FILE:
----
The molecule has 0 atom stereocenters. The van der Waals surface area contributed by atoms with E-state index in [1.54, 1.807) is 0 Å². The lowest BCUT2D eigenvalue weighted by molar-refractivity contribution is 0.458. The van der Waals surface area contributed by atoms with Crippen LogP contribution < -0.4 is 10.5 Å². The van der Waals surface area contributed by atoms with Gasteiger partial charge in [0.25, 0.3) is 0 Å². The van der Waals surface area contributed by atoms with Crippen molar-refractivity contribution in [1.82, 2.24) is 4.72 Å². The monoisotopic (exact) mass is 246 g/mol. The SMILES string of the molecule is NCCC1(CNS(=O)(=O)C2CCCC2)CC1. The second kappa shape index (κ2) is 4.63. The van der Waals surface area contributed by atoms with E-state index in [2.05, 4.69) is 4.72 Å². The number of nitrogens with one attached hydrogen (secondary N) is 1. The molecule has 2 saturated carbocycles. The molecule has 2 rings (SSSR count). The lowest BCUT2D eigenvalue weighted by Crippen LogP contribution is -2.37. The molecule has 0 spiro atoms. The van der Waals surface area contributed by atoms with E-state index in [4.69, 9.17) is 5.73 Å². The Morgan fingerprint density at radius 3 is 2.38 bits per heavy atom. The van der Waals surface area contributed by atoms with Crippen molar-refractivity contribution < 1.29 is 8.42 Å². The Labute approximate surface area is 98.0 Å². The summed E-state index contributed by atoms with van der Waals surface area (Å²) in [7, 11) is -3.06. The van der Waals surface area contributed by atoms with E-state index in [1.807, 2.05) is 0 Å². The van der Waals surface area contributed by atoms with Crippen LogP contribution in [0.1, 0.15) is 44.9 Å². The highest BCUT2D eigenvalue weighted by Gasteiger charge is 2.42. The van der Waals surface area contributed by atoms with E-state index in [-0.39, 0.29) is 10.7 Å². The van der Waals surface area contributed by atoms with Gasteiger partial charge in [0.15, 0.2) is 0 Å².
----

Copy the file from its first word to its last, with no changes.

The molecule has 0 atom stereocenters. The van der Waals surface area contributed by atoms with E-state index in [1.54, 1.807) is 0 Å². The lowest BCUT2D eigenvalue weighted by molar-refractivity contribution is 0.458. The van der Waals surface area contributed by atoms with Crippen LogP contribution < -0.4 is 10.5 Å². The van der Waals surface area contributed by atoms with Gasteiger partial charge in [0.25, 0.3) is 0 Å². The van der Waals surface area contributed by atoms with Crippen molar-refractivity contribution in [1.82, 2.24) is 4.72 Å². The monoisotopic (exact) mass is 246 g/mol. The SMILES string of the molecule is NCCC1(CNS(=O)(=O)C2CCCC2)CC1. The second kappa shape index (κ2) is 4.63. The van der Waals surface area contributed by atoms with E-state index in [2.05, 4.69) is 4.72 Å². The number of nitrogens with one attached hydrogen (secondary N) is 1. The molecule has 2 saturated carbocycles. The molecule has 2 rings (SSSR count). The lowest BCUT2D eigenvalue weighted by Crippen LogP contribution is -2.37. The molecule has 0 spiro atoms. The van der Waals surface area contributed by atoms with E-state index in [4.69, 9.17) is 5.73 Å². The Morgan fingerprint density at radius 3 is 2.38 bits per heavy atom. The van der Waals surface area contributed by atoms with Crippen molar-refractivity contribution < 1.29 is 8.42 Å². The Labute approximate surface area is 98.0 Å². The summed E-state index contributed by atoms with van der Waals surface area (Å²) in [7, 11) is -3.06. The van der Waals surface area contributed by atoms with E-state index in [1.807, 2.05) is 0 Å². The van der Waals surface area contributed by atoms with Crippen LogP contribution in [0.1, 0.15) is 44.9 Å². The highest BCUT2D eigenvalue weighted by Gasteiger charge is 2.42. The van der Waals surface area contributed by atoms with E-state index in [-0.39, 0.29) is 10.7 Å². The van der Waals surface area contributed by atoms with Gasteiger partial charge in [0.15, 0.2) is 0 Å².